What a lovely reminiscence. Gerald sounds like someone who totally understood and appreciated the aesthetic environment he ‘curated’ and shared with others. (A striking chance contrast with your previous post about influencers.) And it’s so interesting how some people can be really special musical partners even if they are not professional standard. I’ve had this kind of experience with pupils and friends, whose playing would always ‘just fit’.

  3. Rhonda Rizzo

    As another pianist who spent a great part of her career playing duets with other pianists, I found myself nodding my head when I read your comments about “clicking” with another pianist. I’ve “clicked” with just two other pianists (out of the many with whom I collaborated): my long-time duo partner Molly Wheeler and William Chapman Nyaho. Most of the others have been uncomfortable mismatches–even the time I collaborated with a lifelong friend. The chemistry is either there or it isn’t.

    Thanks for this beautiful reminiscence.

  4. Susan Tomes

    Rhonda, thank you for your comment. I had an interesting experience once when playing duets at Prussia Cove with the South African pianist Lamar Crowson, whom I had only just met. We played a page of duet music (which went along easily) and he stopped and said to me, ‘Gemini, right?’
    I was startled and admitted that Gemini was my star sign. He said that his was too, and that he could ‘always tell’ a fellow Gemini when playing piano duets. Intriguing!

  5. Roy Howat

    In reply to Gareth, PFR wrote ‘Pointon’s Pavane’ for Gerald’s wedding. We were all enormously fond of Philip, and that mutual friendship was part of the bond with Gerald, who always kept in touch with Philip. When Philip died in a car accident in France, it was Gerald whom King’s immediately contacted for help and information.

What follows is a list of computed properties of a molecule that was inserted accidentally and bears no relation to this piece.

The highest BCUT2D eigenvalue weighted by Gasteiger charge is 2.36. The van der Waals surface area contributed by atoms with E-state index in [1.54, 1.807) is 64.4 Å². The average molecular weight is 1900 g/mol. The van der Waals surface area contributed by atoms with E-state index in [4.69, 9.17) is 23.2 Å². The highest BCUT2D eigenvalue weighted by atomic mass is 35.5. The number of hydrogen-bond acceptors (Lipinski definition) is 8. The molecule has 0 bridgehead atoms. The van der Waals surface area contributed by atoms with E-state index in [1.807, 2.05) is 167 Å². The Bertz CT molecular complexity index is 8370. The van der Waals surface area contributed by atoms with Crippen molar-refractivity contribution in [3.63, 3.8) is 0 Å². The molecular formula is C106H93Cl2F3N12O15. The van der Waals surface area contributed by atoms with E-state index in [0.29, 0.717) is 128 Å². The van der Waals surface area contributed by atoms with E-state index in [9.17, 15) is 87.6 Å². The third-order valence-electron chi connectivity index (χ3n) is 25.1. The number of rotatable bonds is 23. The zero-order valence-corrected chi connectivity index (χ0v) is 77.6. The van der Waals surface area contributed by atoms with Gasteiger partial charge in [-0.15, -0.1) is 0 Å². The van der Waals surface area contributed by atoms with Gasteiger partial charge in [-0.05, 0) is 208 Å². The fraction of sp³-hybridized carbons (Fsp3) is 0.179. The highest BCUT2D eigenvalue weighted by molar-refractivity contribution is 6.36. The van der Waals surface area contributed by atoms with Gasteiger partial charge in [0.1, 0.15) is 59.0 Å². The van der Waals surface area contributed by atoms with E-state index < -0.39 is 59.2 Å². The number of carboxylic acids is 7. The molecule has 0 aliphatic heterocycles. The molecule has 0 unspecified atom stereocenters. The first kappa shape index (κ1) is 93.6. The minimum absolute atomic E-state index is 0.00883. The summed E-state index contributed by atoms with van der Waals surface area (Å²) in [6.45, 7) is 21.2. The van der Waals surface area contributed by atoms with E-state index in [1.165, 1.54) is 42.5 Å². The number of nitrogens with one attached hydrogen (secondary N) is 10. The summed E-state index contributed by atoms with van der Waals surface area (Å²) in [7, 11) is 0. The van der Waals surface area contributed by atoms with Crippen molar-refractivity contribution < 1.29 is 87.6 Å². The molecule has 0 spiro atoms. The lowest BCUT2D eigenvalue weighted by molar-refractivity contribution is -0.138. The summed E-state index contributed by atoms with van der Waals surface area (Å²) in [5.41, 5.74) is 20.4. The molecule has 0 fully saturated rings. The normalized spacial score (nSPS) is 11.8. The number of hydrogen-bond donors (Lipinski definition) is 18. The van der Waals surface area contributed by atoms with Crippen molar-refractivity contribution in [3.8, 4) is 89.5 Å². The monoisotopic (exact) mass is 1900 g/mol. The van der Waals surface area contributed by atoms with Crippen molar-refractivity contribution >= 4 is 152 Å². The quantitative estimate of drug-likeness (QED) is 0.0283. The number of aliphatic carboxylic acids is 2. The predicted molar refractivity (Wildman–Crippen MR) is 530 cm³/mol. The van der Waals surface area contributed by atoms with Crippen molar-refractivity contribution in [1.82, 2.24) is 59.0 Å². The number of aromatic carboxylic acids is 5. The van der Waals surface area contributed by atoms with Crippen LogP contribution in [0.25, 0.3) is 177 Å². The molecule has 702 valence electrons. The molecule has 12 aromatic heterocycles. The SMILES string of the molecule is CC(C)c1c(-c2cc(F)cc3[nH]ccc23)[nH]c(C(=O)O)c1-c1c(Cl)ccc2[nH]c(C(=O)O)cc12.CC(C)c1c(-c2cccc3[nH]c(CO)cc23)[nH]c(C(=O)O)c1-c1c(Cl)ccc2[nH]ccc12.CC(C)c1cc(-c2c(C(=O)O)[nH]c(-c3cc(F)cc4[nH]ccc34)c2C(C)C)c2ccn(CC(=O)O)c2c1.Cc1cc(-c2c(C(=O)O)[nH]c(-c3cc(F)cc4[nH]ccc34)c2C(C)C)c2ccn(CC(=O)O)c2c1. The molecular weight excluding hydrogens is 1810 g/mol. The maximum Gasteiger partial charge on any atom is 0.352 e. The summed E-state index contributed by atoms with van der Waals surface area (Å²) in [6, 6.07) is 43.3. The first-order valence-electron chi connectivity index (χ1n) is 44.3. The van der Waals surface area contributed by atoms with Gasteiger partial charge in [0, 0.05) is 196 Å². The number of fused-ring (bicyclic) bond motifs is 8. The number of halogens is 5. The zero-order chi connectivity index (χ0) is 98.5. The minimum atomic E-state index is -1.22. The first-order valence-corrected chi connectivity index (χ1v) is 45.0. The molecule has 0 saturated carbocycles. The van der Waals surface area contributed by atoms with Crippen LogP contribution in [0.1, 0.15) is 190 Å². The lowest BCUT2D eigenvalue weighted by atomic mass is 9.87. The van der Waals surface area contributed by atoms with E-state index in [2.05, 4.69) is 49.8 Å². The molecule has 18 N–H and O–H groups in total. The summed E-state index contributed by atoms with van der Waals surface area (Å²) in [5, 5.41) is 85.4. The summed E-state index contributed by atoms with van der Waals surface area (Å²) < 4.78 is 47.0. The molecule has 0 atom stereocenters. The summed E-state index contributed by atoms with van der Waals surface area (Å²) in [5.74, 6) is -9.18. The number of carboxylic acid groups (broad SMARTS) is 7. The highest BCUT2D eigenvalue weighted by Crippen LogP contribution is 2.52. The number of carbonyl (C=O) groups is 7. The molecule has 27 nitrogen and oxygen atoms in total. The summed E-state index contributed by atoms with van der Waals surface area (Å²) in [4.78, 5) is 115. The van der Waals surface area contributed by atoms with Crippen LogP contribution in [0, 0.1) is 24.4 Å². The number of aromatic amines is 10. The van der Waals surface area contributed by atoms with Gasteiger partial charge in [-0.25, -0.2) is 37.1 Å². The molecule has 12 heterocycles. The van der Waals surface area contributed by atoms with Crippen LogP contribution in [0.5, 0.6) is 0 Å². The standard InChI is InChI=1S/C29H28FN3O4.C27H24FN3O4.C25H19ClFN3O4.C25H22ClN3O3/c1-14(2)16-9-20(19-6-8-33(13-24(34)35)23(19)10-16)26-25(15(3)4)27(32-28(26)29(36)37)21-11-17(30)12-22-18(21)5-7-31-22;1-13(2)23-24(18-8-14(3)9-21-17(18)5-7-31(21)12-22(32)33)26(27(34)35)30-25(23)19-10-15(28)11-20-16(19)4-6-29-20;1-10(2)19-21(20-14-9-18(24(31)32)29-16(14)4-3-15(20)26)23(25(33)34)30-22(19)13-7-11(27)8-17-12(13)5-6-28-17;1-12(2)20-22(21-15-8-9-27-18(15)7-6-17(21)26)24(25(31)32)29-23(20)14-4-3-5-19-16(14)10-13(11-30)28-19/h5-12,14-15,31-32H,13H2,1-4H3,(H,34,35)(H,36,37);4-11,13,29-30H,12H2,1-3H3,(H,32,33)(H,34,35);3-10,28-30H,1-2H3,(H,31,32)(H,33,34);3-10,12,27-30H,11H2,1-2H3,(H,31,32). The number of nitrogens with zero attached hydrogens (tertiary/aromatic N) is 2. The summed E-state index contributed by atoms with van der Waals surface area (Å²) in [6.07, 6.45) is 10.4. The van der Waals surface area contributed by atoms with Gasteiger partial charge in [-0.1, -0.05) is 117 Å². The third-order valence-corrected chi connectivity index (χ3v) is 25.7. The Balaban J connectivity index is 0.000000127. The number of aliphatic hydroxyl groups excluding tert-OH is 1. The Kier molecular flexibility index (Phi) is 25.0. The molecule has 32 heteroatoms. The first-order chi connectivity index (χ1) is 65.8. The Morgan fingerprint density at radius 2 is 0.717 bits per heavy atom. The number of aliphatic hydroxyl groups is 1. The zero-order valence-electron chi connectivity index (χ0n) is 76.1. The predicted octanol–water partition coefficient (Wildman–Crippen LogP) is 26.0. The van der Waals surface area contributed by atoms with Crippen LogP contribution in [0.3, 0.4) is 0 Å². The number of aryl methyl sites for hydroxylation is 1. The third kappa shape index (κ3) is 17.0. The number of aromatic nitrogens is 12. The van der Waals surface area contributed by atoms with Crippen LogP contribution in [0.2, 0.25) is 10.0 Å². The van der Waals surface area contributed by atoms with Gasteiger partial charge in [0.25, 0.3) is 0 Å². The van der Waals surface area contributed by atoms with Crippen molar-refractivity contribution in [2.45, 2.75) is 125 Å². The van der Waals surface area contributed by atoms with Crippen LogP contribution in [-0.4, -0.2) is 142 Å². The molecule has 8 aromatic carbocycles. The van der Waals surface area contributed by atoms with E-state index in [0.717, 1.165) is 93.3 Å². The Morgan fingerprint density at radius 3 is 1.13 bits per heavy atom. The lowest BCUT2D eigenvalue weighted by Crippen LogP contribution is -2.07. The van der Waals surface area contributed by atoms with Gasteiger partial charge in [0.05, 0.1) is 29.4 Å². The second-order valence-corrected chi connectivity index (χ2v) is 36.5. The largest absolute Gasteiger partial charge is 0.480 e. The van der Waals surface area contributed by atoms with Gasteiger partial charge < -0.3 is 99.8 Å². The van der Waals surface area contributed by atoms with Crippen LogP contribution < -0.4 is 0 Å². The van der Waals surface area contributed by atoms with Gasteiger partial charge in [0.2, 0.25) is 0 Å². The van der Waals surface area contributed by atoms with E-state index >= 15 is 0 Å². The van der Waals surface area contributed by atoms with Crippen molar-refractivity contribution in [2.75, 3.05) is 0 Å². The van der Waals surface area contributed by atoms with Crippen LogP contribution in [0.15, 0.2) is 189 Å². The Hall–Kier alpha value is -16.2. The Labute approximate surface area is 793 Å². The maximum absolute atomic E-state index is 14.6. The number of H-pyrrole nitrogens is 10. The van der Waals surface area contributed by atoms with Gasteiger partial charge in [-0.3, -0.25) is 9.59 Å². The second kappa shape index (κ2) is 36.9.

It was as an undergrad that Gerald sang in KCC, while he read law. He said he never wanted to do music professionally, after hearing an overly dry professor (not PFR) say he preferred reading a score to hearing the music performed. (‘Can you imagine?’, Gerald exclaimed, incredulity all over his face.)
    There’s also a violin piece Philip Radcliffe wrote for James Ellis, and if anything else is unrecognised I might just be able to identify one or two items.

  6. Roy Howat

    An update re Philip’s pieces:
    Pointon’s Pavane was for Gerald in 1959, then he wrote Pointons’ Pastoral (note the plural possessive) for Gerald’s and Priscilla’s wedding in 1961. (I just found my copies of them.)

    • Susan Tomes

      Excellent, thank you Roy! You have helped the library to clear up this little mystery.

  7. Gareth

    Thank you, Roy, for this invaluable information! I’ll send you an email about the mss presently, still working through them at the moment.

  8. john humphreys

    Hello Susan.

    A fascinating and fond memory. Duet playing is rarely given any attention in our conservatoires/schools of music. Can’t think why except perhaps that it smacks of the ‘amateur’ (which indeed in the best sense it is). Nonetheless it has offered me a happy (and not unprofitable) career in music with dear colleague, Allan Schiller whose friendship, musicianship (not to mention reputation) and equable spirit have inspired me over fifty years. Very easy to work with, no arguing, few disagreements and, I hope a genuine sense of occasion when we play. Perhaps, at our ages our last Wigmore next March. (listening to your Mozart K413/414/415 as I write this – very very classy!)
    all best, John

    • Albert and Wendy shashoua

      I am sorry to hear Gerald has passed away.. my wife and I were good friends with his family and attended his daughter’s wedding in Paris.. we stayed at his wonderful flat in blvd malserbes several times when we were in Paris on holiday from the USA.. we moved to Atlanta from London many years ago. We enjoyed wonderful meals with Priscilla and Gerald.. Priscilla was an excellent cook and our talks were always very lively with them. We called Gerald occasionally but unfortunately not for a longer then usual gap this time. We only found out when we just called and did not get Gerald on line and no voice message either.
      He will be missed.
      We briefly knew his now grown children Mary Nicholas and Jessica.. we send our heartfelt condolences to them if they read this.

      • Susan Tomes

        Thank you, Albert and Wendy. It’s nice to know so many people have fond memories of Gerald and his family.